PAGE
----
The house market continues to “tread water”, the Halifax said today, after prices fell for the second month in a row in August.
The average house price was £160,256 last month, which was 0.4% lower than the previous month, cancelling out two previous rises as prices drift back to the level seen at the end of 2011.
Halifax housing economist Martin Ellis said easing inflation should boost spending power and support house prices in the coming months, but added that the market was expected to remain flat heading into 2013.
Today's survey is at odds with a recent report by the Nationwide which showed that house prices rose 1.3% in August - their biggest monthly rebound in more than two-and-a-half years - although they remained 0.7% lower than a year ago.
House price data has been volatile in recent months amid low volumes as banks rein in mortgage lending.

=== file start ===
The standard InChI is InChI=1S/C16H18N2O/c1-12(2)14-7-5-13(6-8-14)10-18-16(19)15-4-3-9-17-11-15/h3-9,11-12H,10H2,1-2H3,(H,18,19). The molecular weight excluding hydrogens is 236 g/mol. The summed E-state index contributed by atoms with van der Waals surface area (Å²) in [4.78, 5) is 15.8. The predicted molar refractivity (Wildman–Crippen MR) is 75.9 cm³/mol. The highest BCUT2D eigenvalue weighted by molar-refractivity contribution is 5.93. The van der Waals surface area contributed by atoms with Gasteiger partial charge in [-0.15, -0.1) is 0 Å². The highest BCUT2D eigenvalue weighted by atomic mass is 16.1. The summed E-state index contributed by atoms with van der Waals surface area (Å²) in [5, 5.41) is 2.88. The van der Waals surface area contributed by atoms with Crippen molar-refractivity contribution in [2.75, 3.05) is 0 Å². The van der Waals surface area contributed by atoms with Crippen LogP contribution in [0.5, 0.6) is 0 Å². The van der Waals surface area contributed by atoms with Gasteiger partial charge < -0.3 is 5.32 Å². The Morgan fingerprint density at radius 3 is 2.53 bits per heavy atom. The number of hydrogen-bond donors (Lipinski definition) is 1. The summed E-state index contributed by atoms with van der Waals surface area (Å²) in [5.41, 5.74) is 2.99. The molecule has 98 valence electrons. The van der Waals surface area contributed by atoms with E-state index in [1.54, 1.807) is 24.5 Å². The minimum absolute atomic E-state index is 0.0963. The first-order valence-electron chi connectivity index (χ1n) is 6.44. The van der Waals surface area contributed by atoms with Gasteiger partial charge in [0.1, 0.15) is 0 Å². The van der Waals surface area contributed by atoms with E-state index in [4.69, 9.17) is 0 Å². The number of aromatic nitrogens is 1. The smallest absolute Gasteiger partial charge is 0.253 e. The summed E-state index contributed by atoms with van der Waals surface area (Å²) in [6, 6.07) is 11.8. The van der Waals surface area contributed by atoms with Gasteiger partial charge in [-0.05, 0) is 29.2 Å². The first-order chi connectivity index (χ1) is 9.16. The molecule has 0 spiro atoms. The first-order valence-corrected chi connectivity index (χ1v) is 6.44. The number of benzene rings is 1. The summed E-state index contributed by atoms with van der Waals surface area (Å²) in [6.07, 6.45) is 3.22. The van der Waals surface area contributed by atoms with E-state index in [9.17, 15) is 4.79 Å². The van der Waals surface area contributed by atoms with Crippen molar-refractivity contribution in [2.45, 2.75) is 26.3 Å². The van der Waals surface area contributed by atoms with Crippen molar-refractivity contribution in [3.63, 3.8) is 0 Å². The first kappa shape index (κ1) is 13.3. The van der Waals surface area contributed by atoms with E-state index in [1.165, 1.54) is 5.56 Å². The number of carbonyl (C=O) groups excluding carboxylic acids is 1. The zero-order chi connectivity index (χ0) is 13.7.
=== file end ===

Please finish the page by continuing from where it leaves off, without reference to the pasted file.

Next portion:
Barclays analyst Blerina Uruci said that while monthly data had been volatile, a better underlying picture was painted by comparing prices over the past three months with the previous quarter.
The Halifax data for this measure have now fallen for the 11th month in a row, she said.
While the economy is set to remain weak for the rest of the year, analysts say prices may be underpinned by a shortage of supply of new homes for sale, particularly if employment data remain strong.
And there are hopes that the Treasury and the Bank of England's new £80 billion Funding for Lending scheme, which aims to encourage banks to lend more, will help boost the market in coming months.
Analysts have so far seen little evidence that the scheme has done much to increase the availability of mortgages for people with lower deposits and first-time buyers.
But recent Bank of England figures showed that mortgage approvals increased slightly in July compared with an 18-month low recorded in June, providing hope of an improvement to come.
Ms Uruci said: "We expect house prices to be marginally lower in 2012 compared with last year as the weakness in demand is likely to be offset by tight housing supply and support coming from the Funding for Lending Scheme."